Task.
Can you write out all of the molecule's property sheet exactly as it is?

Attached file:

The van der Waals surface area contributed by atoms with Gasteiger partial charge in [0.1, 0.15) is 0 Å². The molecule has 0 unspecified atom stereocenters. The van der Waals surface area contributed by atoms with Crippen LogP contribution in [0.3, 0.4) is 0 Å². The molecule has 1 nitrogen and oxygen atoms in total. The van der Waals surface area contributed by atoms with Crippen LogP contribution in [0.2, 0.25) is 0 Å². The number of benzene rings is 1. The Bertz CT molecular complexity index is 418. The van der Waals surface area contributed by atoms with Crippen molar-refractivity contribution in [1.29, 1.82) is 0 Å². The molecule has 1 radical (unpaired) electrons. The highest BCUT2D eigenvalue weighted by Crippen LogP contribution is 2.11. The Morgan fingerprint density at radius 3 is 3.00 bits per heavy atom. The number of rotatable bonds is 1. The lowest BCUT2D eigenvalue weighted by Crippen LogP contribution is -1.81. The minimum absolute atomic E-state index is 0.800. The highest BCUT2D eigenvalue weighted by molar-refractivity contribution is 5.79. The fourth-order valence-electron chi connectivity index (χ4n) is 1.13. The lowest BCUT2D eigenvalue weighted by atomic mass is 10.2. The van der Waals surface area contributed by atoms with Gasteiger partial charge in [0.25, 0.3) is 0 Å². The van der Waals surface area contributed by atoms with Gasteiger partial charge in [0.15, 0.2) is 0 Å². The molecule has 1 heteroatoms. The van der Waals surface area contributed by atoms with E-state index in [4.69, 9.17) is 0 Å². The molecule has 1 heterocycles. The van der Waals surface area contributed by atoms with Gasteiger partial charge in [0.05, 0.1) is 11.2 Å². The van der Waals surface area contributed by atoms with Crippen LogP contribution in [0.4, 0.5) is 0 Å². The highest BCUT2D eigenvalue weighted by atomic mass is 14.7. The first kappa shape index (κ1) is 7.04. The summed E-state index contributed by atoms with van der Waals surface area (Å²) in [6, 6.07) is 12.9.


The van der Waals surface area contributed by atoms with Gasteiger partial charge in [0.1, 0.15) is 0 Å². The molecule has 0 unspecified atom stereocenters. The van der Waals surface area contributed by atoms with Crippen LogP contribution in [0.3, 0.4) is 0 Å². The molecule has 1 nitrogen and oxygen atoms in total. The van der Waals surface area contributed by atoms with Crippen LogP contribution in [0.2, 0.25) is 0 Å². The number of benzene rings is 1. The Bertz CT molecular complexity index is 418. The van der Waals surface area contributed by atoms with Crippen molar-refractivity contribution in [1.29, 1.82) is 0 Å². The molecule has 1 radical (unpaired) electrons. The highest BCUT2D eigenvalue weighted by Crippen LogP contribution is 2.11. The Morgan fingerprint density at radius 3 is 3.00 bits per heavy atom. The number of rotatable bonds is 1. The lowest BCUT2D eigenvalue weighted by Crippen LogP contribution is -1.81. The minimum absolute atomic E-state index is 0.800. The highest BCUT2D eigenvalue weighted by molar-refractivity contribution is 5.79. The fourth-order valence-electron chi connectivity index (χ4n) is 1.13. The lowest BCUT2D eigenvalue weighted by atomic mass is 10.2. The van der Waals surface area contributed by atoms with Gasteiger partial charge in [0.25, 0.3) is 0 Å². The van der Waals surface area contributed by atoms with Gasteiger partial charge in [0.15, 0.2) is 0 Å². The molecule has 1 heteroatoms. The van der Waals surface area contributed by atoms with E-state index in [4.69, 9.17) is 0 Å². The molecule has 1 heterocycles. The van der Waals surface area contributed by atoms with Gasteiger partial charge in [0.05, 0.1) is 11.2 Å². The van der Waals surface area contributed by atoms with Crippen LogP contribution in [0.4, 0.5) is 0 Å². The highest BCUT2D eigenvalue weighted by atomic mass is 14.7. The first kappa shape index (κ1) is 7.04. The summed E-state index contributed by atoms with van der Waals surface area (Å²) in [6, 6.07) is 12.9.